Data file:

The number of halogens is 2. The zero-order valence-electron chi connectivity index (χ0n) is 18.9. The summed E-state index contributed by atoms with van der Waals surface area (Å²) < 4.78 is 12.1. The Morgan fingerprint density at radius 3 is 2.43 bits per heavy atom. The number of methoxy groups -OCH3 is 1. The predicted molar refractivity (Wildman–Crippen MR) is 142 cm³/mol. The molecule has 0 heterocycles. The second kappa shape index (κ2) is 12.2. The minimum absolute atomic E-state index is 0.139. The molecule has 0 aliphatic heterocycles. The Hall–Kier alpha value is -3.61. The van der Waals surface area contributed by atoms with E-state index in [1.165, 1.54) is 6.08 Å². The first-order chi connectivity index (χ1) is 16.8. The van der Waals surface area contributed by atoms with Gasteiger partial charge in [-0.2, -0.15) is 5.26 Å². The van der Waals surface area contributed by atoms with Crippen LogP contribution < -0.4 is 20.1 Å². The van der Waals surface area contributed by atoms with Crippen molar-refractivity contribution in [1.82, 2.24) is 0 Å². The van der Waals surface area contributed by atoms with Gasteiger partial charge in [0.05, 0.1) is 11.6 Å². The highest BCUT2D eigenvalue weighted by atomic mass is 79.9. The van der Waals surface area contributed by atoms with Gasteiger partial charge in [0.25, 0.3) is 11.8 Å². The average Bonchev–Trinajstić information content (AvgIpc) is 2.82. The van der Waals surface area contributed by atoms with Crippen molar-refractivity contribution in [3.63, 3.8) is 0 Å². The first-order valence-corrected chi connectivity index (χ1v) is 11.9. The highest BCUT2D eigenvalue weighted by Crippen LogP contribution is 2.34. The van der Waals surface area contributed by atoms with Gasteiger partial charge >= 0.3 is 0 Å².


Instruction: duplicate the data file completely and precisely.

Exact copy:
The number of halogens is 2. The zero-order valence-electron chi connectivity index (χ0n) is 18.9. The summed E-state index contributed by atoms with van der Waals surface area (Å²) < 4.78 is 12.1. The Morgan fingerprint density at radius 3 is 2.43 bits per heavy atom. The number of methoxy groups -OCH3 is 1. The predicted molar refractivity (Wildman–Crippen MR) is 142 cm³/mol. The molecule has 0 heterocycles. The second kappa shape index (κ2) is 12.2. The minimum absolute atomic E-state index is 0.139. The molecule has 0 aliphatic heterocycles. The Hall–Kier alpha value is -3.61. The van der Waals surface area contributed by atoms with E-state index in [1.165, 1.54) is 6.08 Å². The first-order chi connectivity index (χ1) is 16.8. The van der Waals surface area contributed by atoms with Gasteiger partial charge in [-0.2, -0.15) is 5.26 Å². The van der Waals surface area contributed by atoms with Crippen LogP contribution < -0.4 is 20.1 Å². The van der Waals surface area contributed by atoms with Crippen molar-refractivity contribution in [1.82, 2.24) is 0 Å². The van der Waals surface area contributed by atoms with Gasteiger partial charge in [0.05, 0.1) is 11.6 Å². The highest BCUT2D eigenvalue weighted by atomic mass is 79.9. The van der Waals surface area contributed by atoms with Gasteiger partial charge in [0.25, 0.3) is 11.8 Å². The average Bonchev–Trinajstić information content (AvgIpc) is 2.82. The van der Waals surface area contributed by atoms with Crippen molar-refractivity contribution in [3.63, 3.8) is 0 Å². The first-order valence-corrected chi connectivity index (χ1v) is 11.9. The highest BCUT2D eigenvalue weighted by Crippen LogP contribution is 2.34. The van der Waals surface area contributed by atoms with Gasteiger partial charge >= 0.3 is 0 Å².